The work presented in this thesis is concerned with theoretical investigations of the electronic, geometric, and elastic properties of solid interfaces. The interfacial electronic property studied was the effect of doping on the Fermi-level position at a metal-semiconductor interface. Geometric lattice match in heteroepitaxy was studied using a novel method of systematically determining every possible orientation of the two crystals which would result in lattice match at the interface between the two crystals. Finally, the parameters of several elastic models that can be used in calculating the elastic properties of silicon interfaces were computed, using ab-initio quantum-chemistry methods. The predictions of these models to bulk elastic properties were compared to experimental results to test the models. (1) Chapter 1 presents the effect of semiconductor doping on the Fermi-level position at a metal-semiconductor interface. A model based on the concept of a dipole layer was used. The number of chargeable defects at the interface required to pin the Fermi level was determined in the limits of thin and thick metallic coverages. The calculations included the metal response to large charge transfer at the interface, using a jellium model for the metal. The major findings of this chapter are: - It takes about 10(14) defects cm(-2) to pin the Fermi level in a bulk metal-semiconductor interface, but only about 10(12) defects cm(-2) during the initial stages of metallization. - The Fermi-level position at the metal-semiconductor interface may be very different for n- and p- type semiconductors during the initial steps of metallization. These Fermi-level positions seem to stabilize after the creation of about 10(12) defects cm(-2) (which usually corresponds to less than a monolayer of metallic coverage). However, as the metallization proceeds, the two Fermi-level positions on n- and p-type semiconductors should merge to within 0.05 eV at the interface (for doping not exceeding 10(17) cm(-3)). - During the initial steps of metallization most of the carriers required to charge the defects come from the semiconductor. When the metallic overlayer is fully grown, it is the metal that contributes most of the charge. - The potential difference between the metal surface and bulk, in the jellium model, changes quadratically with charge removed or added to the surface. For a charge density of 10(14) electrons/cm(2) removed from the surface, the slope of the potential vs. charge removed is of the order of 1V per 10(14)e cm(-2) or less. (2) In Chapter 2 the relevance of lattice mismatch to heteroepitaxiall growth was investigated. A novel method to determine all the possible lattice matches between any two given materials, with any given crystal structure, has been developed. This method allows for an arbitrary periodic reconstruction of the interface. Such reconstruction results in two-dimensional superlattices on both sides of the interface, that have to be similar to each other. The input parameters to these calculations, besides the crystal structure of both materials, are the upper bound on the superlattice unit cell areas, and the maximum allowed mismatch in unit cell dimensions. This method was applied to study known heteroepitaxial interfaces of CdTe on GaAs, CdTe on sapphire, silicon on sapphire, and transition-metal silicides on silicon, to determine the relevance of lattice match in heteroepitaxy. For the last class of materials, namely, silicides on silicon, we list many possible lattice matches, including many that have not been grown so far. The principal results described in Chapter 2 are: - A good lattice match is not necessary for epitaxial growth of a single crystal on another. - In those cases checked in which the epitaxial layer is metallic (silicide on silicon) and a single crystal, there is a good lattice match (bulk mismatch of 2.5% or less). - Even a polycrystalline epitaxial layer may have some epitaxial relations, that is, some preferred orientations of the crystallites with respect to the substrate. In this case mismatches of up to 15% may be present; this means that the lattice match requirement is probably irrelevant. (3) In Chapter 3 the elastic properties of silicon are calculated using four models. The parameters of these models were calculated from the elastic constants of a small silicon cluster (Si5H12) using ab-initio quantum-chemistry methods. The calculated elastic properties were compared to experimental results to assess the quality of the models. The main findings are: - All four different models yield a phonon-band structure which is qualitatively correct but not very accurate numerically. - The deviations of the model predictions from experimental results were attributed to the models and not to the quantum-chemistry methods used to obtain their parameters. - The LA branch of the phonon-band structure agreed very well with experiment in all the different models used. - The TA branch of the phonon-band structure was in poor agreement with experiment in all the four models; in particular, the slopes of the TA branch near the [gamma] point (which determine the elastic constants C12 and C44) were inaccurate. - The accuracy of the calculated optical phonons varied among the four models. - Elastic properties associated with bond stretching were calculated much more accurately than elastic properties associated with bond bending.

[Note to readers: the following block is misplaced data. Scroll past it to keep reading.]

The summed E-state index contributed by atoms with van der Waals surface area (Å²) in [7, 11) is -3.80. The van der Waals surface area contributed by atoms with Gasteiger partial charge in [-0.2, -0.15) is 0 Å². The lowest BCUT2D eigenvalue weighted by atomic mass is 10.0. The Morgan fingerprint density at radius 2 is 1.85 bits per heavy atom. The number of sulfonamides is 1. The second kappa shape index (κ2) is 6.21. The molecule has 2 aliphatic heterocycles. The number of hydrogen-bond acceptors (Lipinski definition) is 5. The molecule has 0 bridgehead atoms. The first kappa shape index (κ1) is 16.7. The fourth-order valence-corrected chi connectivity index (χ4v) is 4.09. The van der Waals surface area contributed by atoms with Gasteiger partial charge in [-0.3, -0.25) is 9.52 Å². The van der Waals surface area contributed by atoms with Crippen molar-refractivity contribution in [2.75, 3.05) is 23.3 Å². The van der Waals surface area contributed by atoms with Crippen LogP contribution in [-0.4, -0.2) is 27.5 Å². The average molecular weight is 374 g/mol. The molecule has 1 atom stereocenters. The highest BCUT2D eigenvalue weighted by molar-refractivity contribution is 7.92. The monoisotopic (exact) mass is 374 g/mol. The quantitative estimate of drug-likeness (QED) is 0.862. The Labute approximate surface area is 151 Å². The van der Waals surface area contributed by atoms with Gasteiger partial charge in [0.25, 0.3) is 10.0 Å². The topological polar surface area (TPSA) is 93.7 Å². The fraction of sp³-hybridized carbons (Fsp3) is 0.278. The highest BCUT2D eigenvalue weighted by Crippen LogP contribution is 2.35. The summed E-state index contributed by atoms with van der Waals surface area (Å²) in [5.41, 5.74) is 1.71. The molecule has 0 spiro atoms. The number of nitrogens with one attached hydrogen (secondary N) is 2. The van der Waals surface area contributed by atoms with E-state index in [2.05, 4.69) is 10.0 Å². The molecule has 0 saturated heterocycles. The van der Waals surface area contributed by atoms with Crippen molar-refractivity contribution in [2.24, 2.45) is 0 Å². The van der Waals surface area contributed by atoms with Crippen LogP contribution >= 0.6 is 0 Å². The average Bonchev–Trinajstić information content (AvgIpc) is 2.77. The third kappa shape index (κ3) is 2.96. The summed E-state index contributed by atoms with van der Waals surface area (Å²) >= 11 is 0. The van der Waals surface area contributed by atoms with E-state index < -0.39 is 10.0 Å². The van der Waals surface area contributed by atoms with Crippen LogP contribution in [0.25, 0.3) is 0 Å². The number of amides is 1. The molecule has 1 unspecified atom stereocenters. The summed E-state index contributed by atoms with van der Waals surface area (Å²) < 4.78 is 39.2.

Bibliographical Information:

Advisor:T. C. McGill

School:California Institute of Technology

School Location:USA - California

Source Type:Master's Thesis

Keywords:applied physics


Date of Publication:12/20/1983